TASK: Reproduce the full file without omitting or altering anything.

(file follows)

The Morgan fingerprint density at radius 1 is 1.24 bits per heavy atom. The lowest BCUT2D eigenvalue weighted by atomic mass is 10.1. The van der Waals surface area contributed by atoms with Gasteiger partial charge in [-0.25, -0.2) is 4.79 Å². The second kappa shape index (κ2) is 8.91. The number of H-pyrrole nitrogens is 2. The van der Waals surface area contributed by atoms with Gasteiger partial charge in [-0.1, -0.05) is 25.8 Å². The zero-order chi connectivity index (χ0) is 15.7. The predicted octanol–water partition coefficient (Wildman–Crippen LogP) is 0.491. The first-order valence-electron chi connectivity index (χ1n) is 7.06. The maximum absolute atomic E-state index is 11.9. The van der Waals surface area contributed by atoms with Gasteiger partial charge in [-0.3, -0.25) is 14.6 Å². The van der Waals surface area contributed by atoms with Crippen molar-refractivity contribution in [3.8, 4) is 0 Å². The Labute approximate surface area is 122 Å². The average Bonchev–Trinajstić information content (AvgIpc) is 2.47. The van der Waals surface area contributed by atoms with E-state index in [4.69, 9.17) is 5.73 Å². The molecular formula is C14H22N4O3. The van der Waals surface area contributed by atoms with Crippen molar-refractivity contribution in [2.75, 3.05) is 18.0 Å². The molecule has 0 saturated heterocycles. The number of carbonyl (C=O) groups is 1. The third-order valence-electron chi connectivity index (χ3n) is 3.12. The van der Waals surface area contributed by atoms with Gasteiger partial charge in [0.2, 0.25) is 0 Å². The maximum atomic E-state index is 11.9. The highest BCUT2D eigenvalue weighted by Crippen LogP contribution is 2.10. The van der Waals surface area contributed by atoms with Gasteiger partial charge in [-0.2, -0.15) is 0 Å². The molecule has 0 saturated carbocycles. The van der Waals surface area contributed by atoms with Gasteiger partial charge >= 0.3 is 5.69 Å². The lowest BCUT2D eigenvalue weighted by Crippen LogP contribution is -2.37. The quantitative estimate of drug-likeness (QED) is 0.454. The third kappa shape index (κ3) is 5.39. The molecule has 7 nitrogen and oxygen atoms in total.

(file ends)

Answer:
The Morgan fingerprint density at radius 1 is 1.24 bits per heavy atom. The lowest BCUT2D eigenvalue weighted by atomic mass is 10.1. The van der Waals surface area contributed by atoms with Gasteiger partial charge in [-0.25, -0.2) is 4.79 Å². The second kappa shape index (κ2) is 8.91. The number of H-pyrrole nitrogens is 2. The van der Waals surface area contributed by atoms with Gasteiger partial charge in [-0.1, -0.05) is 25.8 Å². The zero-order chi connectivity index (χ0) is 15.7. The predicted octanol–water partition coefficient (Wildman–Crippen LogP) is 0.491. The first-order valence-electron chi connectivity index (χ1n) is 7.06. The maximum absolute atomic E-state index is 11.9. The van der Waals surface area contributed by atoms with Gasteiger partial charge in [-0.3, -0.25) is 14.6 Å². The van der Waals surface area contributed by atoms with Crippen molar-refractivity contribution in [3.8, 4) is 0 Å². The Labute approximate surface area is 122 Å². The average Bonchev–Trinajstić information content (AvgIpc) is 2.47. The van der Waals surface area contributed by atoms with E-state index in [4.69, 9.17) is 5.73 Å². The molecular formula is C14H22N4O3. The van der Waals surface area contributed by atoms with Crippen molar-refractivity contribution in [2.75, 3.05) is 18.0 Å². The molecule has 0 saturated heterocycles. The number of carbonyl (C=O) groups is 1. The third-order valence-electron chi connectivity index (χ3n) is 3.12. The van der Waals surface area contributed by atoms with Gasteiger partial charge in [0.2, 0.25) is 0 Å². The maximum atomic E-state index is 11.9. The highest BCUT2D eigenvalue weighted by Crippen LogP contribution is 2.10. The van der Waals surface area contributed by atoms with Gasteiger partial charge in [-0.2, -0.15) is 0 Å². The molecule has 0 saturated carbocycles. The van der Waals surface area contributed by atoms with Gasteiger partial charge >= 0.3 is 5.69 Å². The lowest BCUT2D eigenvalue weighted by Crippen LogP contribution is -2.37. The quantitative estimate of drug-likeness (QED) is 0.454. The third kappa shape index (κ3) is 5.39. The molecule has 7 nitrogen and oxygen atoms in total.